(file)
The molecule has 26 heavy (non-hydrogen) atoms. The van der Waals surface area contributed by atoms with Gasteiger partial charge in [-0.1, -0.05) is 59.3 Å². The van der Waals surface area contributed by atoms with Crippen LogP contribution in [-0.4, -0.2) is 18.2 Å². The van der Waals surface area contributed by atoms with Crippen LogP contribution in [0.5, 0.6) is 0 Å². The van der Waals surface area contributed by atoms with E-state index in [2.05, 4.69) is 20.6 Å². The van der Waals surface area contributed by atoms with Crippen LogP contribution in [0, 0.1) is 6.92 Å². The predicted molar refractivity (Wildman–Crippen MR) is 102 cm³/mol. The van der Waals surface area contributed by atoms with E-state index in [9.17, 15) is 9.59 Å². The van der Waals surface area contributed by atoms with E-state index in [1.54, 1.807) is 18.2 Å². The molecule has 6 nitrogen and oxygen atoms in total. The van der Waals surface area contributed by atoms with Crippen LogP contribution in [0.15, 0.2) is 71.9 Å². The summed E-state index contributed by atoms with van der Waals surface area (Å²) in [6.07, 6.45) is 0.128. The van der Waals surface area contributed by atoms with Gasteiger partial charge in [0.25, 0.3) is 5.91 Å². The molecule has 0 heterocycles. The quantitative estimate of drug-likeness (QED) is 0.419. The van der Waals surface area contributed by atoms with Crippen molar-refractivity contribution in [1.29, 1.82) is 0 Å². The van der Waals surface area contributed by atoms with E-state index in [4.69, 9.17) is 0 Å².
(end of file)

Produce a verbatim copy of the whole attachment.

The molecule has 26 heavy (non-hydrogen) atoms. The van der Waals surface area contributed by atoms with Gasteiger partial charge in [-0.1, -0.05) is 59.3 Å². The van der Waals surface area contributed by atoms with Crippen LogP contribution in [-0.4, -0.2) is 18.2 Å². The van der Waals surface area contributed by atoms with Crippen LogP contribution in [0.5, 0.6) is 0 Å². The van der Waals surface area contributed by atoms with E-state index in [2.05, 4.69) is 20.6 Å². The van der Waals surface area contributed by atoms with Crippen LogP contribution in [0, 0.1) is 6.92 Å². The predicted molar refractivity (Wildman–Crippen MR) is 102 cm³/mol. The van der Waals surface area contributed by atoms with E-state index in [9.17, 15) is 9.59 Å². The van der Waals surface area contributed by atoms with E-state index in [1.54, 1.807) is 18.2 Å². The molecule has 6 nitrogen and oxygen atoms in total. The van der Waals surface area contributed by atoms with Crippen LogP contribution in [0.15, 0.2) is 71.9 Å². The summed E-state index contributed by atoms with van der Waals surface area (Å²) in [6.07, 6.45) is 0.128. The van der Waals surface area contributed by atoms with Gasteiger partial charge in [0.25, 0.3) is 5.91 Å². The molecule has 0 heterocycles. The quantitative estimate of drug-likeness (QED) is 0.419. The van der Waals surface area contributed by atoms with Crippen molar-refractivity contribution in [1.29, 1.82) is 0 Å². The van der Waals surface area contributed by atoms with E-state index in [4.69, 9.17) is 0 Å².